While I'm reading file(1) I noticed this in the man page (emphasis mine):

When adding local definitions to /etc/magic, make sure to preserve these keywords. Users depend on knowing that all the readable files in a directory have the word “text” printed. Don't do as Berkeley did and change “shell commands text” to “shell script”.

What's the story behind this sentence? I guess Berkeley refers to BSD (Berkeley software distribution) but Google didn't give enough information about this.

Link to file(1) http://man7.org/linux/man-pages/man1/file.1.html

Some digging around shows that this statement was added 27 years ago link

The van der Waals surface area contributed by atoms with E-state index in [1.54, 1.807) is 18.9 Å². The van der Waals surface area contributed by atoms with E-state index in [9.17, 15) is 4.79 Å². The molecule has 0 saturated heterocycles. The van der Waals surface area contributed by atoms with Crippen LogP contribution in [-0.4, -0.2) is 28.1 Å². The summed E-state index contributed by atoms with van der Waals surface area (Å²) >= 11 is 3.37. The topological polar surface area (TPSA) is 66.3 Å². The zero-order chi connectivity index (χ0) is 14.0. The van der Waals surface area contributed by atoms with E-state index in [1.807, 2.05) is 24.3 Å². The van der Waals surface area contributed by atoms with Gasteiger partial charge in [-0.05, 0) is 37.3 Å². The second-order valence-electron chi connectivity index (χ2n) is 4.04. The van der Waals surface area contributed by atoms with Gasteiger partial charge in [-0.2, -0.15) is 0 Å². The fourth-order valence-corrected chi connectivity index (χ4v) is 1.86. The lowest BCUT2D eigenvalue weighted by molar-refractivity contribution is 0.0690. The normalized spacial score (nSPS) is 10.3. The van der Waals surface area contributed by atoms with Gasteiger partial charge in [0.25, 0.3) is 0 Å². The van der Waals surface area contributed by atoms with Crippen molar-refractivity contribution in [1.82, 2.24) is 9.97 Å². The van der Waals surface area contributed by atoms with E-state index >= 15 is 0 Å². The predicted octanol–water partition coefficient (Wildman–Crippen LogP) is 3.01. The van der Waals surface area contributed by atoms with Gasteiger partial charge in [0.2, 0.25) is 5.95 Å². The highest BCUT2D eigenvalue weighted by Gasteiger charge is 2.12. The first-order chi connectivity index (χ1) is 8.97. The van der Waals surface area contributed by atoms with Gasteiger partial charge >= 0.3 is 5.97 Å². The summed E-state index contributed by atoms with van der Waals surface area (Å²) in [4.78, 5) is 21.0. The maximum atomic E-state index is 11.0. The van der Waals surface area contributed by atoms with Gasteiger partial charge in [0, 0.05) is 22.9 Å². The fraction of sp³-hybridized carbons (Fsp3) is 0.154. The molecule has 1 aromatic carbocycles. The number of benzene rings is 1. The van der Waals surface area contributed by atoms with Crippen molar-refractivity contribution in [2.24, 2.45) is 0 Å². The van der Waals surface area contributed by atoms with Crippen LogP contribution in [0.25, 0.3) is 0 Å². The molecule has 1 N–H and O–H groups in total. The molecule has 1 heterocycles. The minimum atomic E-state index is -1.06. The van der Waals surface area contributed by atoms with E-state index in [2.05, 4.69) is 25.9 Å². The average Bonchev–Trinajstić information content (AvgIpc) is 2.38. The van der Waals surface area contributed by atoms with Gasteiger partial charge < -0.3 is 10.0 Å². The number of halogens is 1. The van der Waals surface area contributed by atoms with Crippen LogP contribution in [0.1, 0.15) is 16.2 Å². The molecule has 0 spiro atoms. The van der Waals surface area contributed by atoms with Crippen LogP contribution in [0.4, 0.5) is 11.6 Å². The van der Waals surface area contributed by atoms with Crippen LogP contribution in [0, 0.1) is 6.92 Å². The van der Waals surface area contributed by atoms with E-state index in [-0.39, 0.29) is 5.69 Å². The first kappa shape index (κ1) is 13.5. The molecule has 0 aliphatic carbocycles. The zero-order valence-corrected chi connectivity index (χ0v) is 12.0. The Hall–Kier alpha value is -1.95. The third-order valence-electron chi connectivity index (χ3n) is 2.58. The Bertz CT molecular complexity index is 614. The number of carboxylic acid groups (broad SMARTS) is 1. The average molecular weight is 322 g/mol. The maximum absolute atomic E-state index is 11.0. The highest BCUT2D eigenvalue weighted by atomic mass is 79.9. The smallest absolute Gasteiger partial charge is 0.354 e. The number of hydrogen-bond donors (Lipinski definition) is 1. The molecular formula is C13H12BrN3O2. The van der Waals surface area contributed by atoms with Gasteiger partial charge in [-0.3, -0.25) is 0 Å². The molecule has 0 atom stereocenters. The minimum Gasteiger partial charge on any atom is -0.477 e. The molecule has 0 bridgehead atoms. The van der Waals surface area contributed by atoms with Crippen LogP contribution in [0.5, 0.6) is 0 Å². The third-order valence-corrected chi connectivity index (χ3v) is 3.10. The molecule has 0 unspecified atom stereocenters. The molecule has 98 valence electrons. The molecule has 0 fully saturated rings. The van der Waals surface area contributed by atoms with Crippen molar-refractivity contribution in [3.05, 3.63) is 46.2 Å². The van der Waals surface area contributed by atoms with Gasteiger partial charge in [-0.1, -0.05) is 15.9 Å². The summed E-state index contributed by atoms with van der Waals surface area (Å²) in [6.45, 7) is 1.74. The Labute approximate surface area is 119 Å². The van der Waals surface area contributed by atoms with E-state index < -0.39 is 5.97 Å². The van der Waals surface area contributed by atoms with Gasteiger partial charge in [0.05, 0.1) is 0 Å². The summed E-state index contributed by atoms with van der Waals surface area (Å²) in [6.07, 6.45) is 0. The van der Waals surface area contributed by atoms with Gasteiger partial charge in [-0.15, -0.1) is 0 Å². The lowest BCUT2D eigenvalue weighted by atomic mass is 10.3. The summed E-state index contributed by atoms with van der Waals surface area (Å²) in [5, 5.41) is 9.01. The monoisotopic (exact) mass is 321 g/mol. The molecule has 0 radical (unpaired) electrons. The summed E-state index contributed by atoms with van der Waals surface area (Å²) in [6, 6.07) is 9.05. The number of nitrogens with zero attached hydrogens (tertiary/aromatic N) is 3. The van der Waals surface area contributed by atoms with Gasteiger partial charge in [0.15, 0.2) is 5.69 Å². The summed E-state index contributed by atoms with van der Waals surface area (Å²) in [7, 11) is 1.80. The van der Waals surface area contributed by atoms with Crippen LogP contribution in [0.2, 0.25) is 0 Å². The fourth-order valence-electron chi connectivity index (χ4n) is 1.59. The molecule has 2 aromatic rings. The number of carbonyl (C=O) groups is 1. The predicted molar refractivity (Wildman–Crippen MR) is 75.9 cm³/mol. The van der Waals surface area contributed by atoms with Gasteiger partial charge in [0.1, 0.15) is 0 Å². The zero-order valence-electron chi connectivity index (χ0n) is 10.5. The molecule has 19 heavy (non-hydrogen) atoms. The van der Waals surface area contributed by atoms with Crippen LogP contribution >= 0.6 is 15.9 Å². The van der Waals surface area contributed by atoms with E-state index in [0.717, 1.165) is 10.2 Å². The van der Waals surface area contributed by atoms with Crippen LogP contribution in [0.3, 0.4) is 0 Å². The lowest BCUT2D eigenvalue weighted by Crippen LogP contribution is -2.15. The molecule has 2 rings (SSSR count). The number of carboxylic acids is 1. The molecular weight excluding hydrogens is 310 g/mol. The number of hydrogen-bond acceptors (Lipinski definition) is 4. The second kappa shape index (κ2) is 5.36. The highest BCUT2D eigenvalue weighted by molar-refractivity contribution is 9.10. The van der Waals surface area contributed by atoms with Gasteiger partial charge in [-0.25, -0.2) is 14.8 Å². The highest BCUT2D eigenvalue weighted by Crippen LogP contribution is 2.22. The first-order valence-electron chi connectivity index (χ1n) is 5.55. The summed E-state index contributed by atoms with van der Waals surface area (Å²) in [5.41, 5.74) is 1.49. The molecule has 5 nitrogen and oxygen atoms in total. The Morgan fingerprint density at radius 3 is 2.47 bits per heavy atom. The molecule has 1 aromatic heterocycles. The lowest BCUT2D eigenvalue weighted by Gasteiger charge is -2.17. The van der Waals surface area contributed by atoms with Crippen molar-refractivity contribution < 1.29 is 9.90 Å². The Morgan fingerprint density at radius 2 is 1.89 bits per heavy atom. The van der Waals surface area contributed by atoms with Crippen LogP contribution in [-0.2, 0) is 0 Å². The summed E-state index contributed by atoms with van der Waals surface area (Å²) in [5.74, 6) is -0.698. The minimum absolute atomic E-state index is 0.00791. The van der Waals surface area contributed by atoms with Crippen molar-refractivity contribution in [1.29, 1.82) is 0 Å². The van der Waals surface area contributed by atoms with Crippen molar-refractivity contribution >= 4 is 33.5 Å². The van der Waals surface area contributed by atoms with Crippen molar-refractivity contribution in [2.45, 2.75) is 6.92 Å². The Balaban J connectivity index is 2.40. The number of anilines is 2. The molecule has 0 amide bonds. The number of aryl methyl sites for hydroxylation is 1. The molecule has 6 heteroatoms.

Don't do as one computer vendor did \- change ``shell commands text''
to ``shell script''.

and later changed to current statement link

Don't do as Berkeley did \- change ``shell commands text''

2 Answers 2


People had been writing scripts (and possibly C programs) to run file on a file, capturing the output with $(file foobar) or popen(), and doing a string match check to see whether the output from file contained (or ended with) the word “text”.  Then the developers of the Berkeley Software Distribution (at the University of California, Berkeley) did as described and caused all those scripts and programs not to recognize shell script files as text files.


Apparently this happened between 4.2 and 4.3BSD -- compare http://minnie.tuhs.org/cgi-bin/utree.pl?file=4.2BSD/usr/src/usr.bin/file.c and http://minnie.tuhs.org/cgi-bin/utree.pl?file=4.3BSD/usr/src/usr.bin/file.c

You must log in to answer this question.

Not the answer you're looking for? Browse other questions tagged .